Reblogged from Daily Nation
The piercing whistle delivered in sync with the tune and, surprisingly, on key, has become his signature.
Ohangla musician Emma Jalamo largely stays true to form and does not radically veer off-course in his latest album Sherry, which was launched recently.
This production presents a mature side of Emma, evidence that his music is continuously evolving. Here is a musician who has reached a point where he is comfortable with his craft.
The songs are slower, more contemplative and as always, danceable. And the keyboard rendition is inventive, melodious and on-beat, something that has always set him apart from other purveyors of the genre.
Perhaps nowhere are these features more evident than in Sherry, which is the title number on this effort. A love song, the number is typical Emma-craft. The trademark “conversation” between the instruments and the vocalist is had and, as always dropped on staccato. Sometimes, the vocals are an overlay over the instruments.
And unlike most compositions in this genre, in which monotony and tiring, long, un-changing renditions are the norm, Emma attempts to create variety. The number climaxes into a full, danceable sound, with heavy percussions coming into play.
The start is a slow, danceable beat with a heavy rhumba accent. It is evidence, if ever any was needed, that Emma’s music has slowly become a deliberate fusion between ohangla and rhumba. Tellingly, his band is called ROR (Ramogi Ohangla Rhumba)
The same general format or variations of it are evident in the other four songs on the album: Raila, Wivu Mbaya, Tr Obwanda Jaimbo and Olendo Wuod Dala.
Perhaps the first song deserves special mention. Unlike most musicians in Luoland, where a praise song for former Prime Minister and Opposition chief Raila Odinga, is a must-have accessory in the portfolio, Emma had somehow always steered clear of this sub-genre, something that made him an oddity of sorts. So what changed?
“It is not a big deal. I guess the juogi (spirits) were not ready. This time round, for some reason, they were more than ready,” he says, echoing the lyrics in the song, a glint in his eyes.
When Emma talks about juogi, it is easy to believe him. Emma started his music as a choir member in Legio Maria, a religious organisation whose cradle is God Kwer, Migori County and whose members ascribe Messianic status to its late founder, Melkio “Papa” Ondeto Obingo.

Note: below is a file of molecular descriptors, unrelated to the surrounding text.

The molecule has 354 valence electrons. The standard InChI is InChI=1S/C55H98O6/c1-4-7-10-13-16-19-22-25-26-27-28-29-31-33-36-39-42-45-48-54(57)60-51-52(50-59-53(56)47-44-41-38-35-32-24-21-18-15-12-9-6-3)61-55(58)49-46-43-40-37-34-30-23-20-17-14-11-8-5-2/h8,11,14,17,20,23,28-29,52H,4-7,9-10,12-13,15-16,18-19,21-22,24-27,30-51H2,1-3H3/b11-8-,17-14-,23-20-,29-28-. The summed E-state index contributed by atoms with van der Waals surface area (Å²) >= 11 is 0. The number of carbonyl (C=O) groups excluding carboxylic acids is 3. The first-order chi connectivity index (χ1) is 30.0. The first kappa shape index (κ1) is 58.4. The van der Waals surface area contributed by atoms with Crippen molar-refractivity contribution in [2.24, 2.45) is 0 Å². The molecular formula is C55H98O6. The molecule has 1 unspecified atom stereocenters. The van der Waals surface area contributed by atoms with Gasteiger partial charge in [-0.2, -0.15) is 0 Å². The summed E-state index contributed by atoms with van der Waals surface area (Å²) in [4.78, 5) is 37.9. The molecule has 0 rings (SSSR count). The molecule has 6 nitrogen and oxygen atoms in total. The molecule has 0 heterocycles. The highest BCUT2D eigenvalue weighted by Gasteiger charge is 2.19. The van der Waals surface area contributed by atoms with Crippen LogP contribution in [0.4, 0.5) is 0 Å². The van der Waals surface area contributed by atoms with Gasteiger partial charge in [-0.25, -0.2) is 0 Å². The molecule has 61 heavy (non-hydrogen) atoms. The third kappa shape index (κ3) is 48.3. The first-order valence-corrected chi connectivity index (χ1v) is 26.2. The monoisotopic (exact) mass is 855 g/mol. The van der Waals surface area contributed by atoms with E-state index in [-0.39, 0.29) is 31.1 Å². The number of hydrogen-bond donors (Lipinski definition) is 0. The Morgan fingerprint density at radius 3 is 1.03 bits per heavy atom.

The group, whose rich liturgy fuses modern-day Catholicism with elements of Luo traditional religion, is heavy on spiritualism. Legio Maria influence is evident in Emma’s music, which incorporates a lot of chanting and indentations of voice, otherwise known as dengo in Dholuo, which is normally deployed in dirges.
It is the unique elements of his sound, inventiveness, humour, discipline and overall professionalism that have set Emma apart from other exponents of the ohangla genre. He is also an accomplished song writer, seen in the smooth flow of Luo rhyme, idiom and metaphor in his music. In the process, he has cultivated near-cult following, mostly among the normally fickle, urban youth.
“For me, Emma’s is not just a fan base. It is a movement, a way of life. He is creative in a playful way, and most important of all, professional. Unlike most of his peers, he has a lot of respect for his fans, and will never stop a performance to recognise some prominent person or to shake down money from his audience,” says Kent Awiti, an enthusiast who has been following his music for some time.
And if the highest level of achievement for any form of art is its ability to develop its own language and forms of expression, then it would appear that Emma’s music is headed, if not already, there.
“Whenever I walk into a place these days, I can tell who is a Ja-Emma (Emma’s fan) just by watching them dance or listening to them talk. His music is also heavy on social commentary and life’s lessons. That’s how much of an effect he has had on our lives,” observes Opiyo Mumbo, a regular at the musician’s shows.
A genre which was normally associated with funerals and other cultural events in parts of present-day Siaya County (largely Alego), ohangla is a fast-paced; “adult” beat which was previously associated with vigorous dancing around the hips and vulgar lyrics. It was the bane of many a provincial administrator, most of whom responded by banning it, effectively taking it underground.
Heavy on percussion, a typical ohangla ensemble would consist of a three to eight drums’ set, shakers and a string instrument: orutu or nyatiti. A cylindrical shoulder-slung drum known as kalapapla, normally introduced during the climax to a song, would complete the set.
Modern-day ohangla owes its “mainstreaming” in no small part to the efforts of veteran musician Jack Nyadundo. But it was his young brother, Tony Nyadundo, who would give it mass appeal, when he boldly incorporated the melodica and later, the keyboard (synthesiser), into his offering during the popular shows he would hold at Kisumu’s Sunset Hotel in the early 2000s, attracting a more elite crowd.
Tony would later venture into heavy recording of his music, then a rarity among ohangla musicians.
Later, other exponents would emerge, keen to commercialise their music. They include Otieno Aloka, whose Kanungo remains a big disco hit in Kenya, with cross-ethnic appeal, sometimes among those who do not necessarily understand its lyrics, evidence of the universality of music.
Others who have built careers out of this ever-evolving genre are Osogo Winyo, Lady Maureen, Onyi Papa Jey and Onyango Alemo, among others.